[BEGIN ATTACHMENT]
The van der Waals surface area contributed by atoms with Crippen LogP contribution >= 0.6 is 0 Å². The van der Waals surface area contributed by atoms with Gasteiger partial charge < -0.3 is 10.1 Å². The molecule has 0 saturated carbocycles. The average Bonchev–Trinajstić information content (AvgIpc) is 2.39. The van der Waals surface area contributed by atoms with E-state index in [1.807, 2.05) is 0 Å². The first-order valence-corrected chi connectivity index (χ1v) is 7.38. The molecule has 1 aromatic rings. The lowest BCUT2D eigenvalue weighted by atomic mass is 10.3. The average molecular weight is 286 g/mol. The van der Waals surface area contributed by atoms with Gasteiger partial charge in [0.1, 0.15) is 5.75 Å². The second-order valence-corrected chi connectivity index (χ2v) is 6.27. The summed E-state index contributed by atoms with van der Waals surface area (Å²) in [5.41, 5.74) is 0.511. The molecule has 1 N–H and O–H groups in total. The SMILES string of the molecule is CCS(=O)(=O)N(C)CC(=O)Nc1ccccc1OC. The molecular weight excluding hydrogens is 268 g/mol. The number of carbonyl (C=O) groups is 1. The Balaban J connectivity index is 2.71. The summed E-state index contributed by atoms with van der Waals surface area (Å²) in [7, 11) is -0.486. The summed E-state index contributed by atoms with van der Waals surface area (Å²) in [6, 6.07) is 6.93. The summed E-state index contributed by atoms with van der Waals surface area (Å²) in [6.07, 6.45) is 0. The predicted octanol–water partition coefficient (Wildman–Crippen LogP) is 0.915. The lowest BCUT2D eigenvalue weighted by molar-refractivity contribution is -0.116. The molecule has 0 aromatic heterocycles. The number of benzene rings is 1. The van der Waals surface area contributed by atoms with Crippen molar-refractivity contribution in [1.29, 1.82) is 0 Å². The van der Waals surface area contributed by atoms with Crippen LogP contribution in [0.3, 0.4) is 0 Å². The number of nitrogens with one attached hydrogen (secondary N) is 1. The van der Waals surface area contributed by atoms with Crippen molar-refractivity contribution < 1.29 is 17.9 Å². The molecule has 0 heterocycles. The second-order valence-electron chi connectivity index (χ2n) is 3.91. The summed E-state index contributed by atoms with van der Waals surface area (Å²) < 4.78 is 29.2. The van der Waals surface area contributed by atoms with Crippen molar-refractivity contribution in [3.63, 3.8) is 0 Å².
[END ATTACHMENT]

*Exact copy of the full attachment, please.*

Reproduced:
The van der Waals surface area contributed by atoms with Crippen LogP contribution >= 0.6 is 0 Å². The van der Waals surface area contributed by atoms with Gasteiger partial charge < -0.3 is 10.1 Å². The molecule has 0 saturated carbocycles. The average Bonchev–Trinajstić information content (AvgIpc) is 2.39. The van der Waals surface area contributed by atoms with E-state index in [1.807, 2.05) is 0 Å². The first-order valence-corrected chi connectivity index (χ1v) is 7.38. The molecule has 1 aromatic rings. The lowest BCUT2D eigenvalue weighted by atomic mass is 10.3. The average molecular weight is 286 g/mol. The van der Waals surface area contributed by atoms with Gasteiger partial charge in [0.1, 0.15) is 5.75 Å². The second-order valence-corrected chi connectivity index (χ2v) is 6.27. The summed E-state index contributed by atoms with van der Waals surface area (Å²) in [5.41, 5.74) is 0.511. The molecule has 1 N–H and O–H groups in total. The SMILES string of the molecule is CCS(=O)(=O)N(C)CC(=O)Nc1ccccc1OC. The molecular weight excluding hydrogens is 268 g/mol. The number of carbonyl (C=O) groups is 1. The Balaban J connectivity index is 2.71. The summed E-state index contributed by atoms with van der Waals surface area (Å²) in [7, 11) is -0.486. The summed E-state index contributed by atoms with van der Waals surface area (Å²) in [6, 6.07) is 6.93. The summed E-state index contributed by atoms with van der Waals surface area (Å²) in [6.07, 6.45) is 0. The predicted octanol–water partition coefficient (Wildman–Crippen LogP) is 0.915. The lowest BCUT2D eigenvalue weighted by molar-refractivity contribution is -0.116. The molecule has 0 aromatic heterocycles. The number of benzene rings is 1. The van der Waals surface area contributed by atoms with Crippen molar-refractivity contribution in [1.29, 1.82) is 0 Å². The van der Waals surface area contributed by atoms with Crippen LogP contribution in [0.3, 0.4) is 0 Å². The number of nitrogens with one attached hydrogen (secondary N) is 1. The van der Waals surface area contributed by atoms with Crippen molar-refractivity contribution < 1.29 is 17.9 Å². The molecule has 0 heterocycles. The second-order valence-electron chi connectivity index (χ2n) is 3.91. The summed E-state index contributed by atoms with van der Waals surface area (Å²) < 4.78 is 29.2. The van der Waals surface area contributed by atoms with Crippen molar-refractivity contribution in [3.63, 3.8) is 0 Å².